Instead of working on typographic logos which say "bowling" or "dog" or whatever the case may be, why not try and create a made up company with a more realistic name instead? It's unlikely that someone is going to come to you and say, "I'm creating a company called "dog", and I want to "o" of the dog to be a dogs face". In that case, I would strongly suggest questioning them with "why?" and seeing what they say. That sort of request comes from a perspective of being a waiter rather than an advisor to clients; which is the relationship we should all want to have as creatives.

Not only that, but working on more realistic projects, and showing the logo identity or poster campaign in a real world environment will be much more appealing to prospective clients, as they'll see you're thinking about the application of the final design pieces. Yes, it will take you way longer to think about the brief and dissect it, but you will need to take that time in a real life brief anyway, so why not streamline your process? You can go out and take some photos of a restaurant to create mockups to use in your portfolio, the list is endless! It will take time to create these pieces of work, but it will not only help you think creatively and come up with a realistic solution to a problem. A design studio called Farm Design re-launched their whole business with the approach of working on test briefs, and they're now a very accomplished agency!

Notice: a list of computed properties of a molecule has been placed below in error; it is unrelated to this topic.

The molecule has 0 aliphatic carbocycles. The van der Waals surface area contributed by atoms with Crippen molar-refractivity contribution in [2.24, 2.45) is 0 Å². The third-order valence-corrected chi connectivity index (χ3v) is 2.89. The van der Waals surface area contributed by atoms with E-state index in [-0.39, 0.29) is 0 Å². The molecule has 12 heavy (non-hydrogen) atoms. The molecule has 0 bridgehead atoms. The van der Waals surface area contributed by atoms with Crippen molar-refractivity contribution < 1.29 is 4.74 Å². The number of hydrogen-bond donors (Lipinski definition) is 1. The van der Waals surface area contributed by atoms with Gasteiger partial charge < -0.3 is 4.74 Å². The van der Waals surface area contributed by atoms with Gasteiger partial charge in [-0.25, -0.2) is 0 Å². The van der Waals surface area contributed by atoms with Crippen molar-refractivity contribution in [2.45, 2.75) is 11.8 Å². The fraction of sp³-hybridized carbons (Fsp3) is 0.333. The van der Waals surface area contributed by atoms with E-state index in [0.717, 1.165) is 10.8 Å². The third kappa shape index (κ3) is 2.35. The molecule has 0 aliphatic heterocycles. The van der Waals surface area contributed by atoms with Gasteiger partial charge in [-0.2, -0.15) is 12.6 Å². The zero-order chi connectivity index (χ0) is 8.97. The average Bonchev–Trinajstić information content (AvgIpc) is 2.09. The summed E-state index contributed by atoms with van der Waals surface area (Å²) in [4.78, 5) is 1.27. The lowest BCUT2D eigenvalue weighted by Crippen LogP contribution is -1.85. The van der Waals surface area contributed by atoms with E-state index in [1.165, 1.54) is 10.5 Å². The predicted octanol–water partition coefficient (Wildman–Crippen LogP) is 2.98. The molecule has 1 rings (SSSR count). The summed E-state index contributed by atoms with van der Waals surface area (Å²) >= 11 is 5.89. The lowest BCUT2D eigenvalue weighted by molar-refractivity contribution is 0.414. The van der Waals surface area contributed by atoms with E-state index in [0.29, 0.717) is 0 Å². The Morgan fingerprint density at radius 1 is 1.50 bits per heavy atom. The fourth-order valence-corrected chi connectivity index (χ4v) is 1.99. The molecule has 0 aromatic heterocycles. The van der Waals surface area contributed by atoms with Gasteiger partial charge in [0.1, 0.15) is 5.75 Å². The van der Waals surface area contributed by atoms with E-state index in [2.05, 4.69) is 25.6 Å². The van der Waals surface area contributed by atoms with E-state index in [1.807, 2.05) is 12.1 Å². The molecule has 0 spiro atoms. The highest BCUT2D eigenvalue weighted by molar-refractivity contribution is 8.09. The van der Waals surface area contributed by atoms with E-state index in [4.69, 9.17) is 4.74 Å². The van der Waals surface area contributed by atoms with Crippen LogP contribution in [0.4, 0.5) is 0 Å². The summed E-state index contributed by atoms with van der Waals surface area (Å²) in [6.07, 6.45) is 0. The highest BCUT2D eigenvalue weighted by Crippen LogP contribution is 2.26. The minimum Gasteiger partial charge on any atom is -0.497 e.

Clients want to see a deeper level of thinking and professionalism, they want to know that you'll be able to tackle complex design, and even business challenges - and you won't be able to show that by making generic names of companies that use features of the word the company is called. Not only will that company find it difficult to thrive in todays economical climate (if it was to enter the real world), but it would have no regard for people experiencing the brand.

I mean, we can't even defend these ones. They're just poor.

3. It shows a lack of trust in your abilities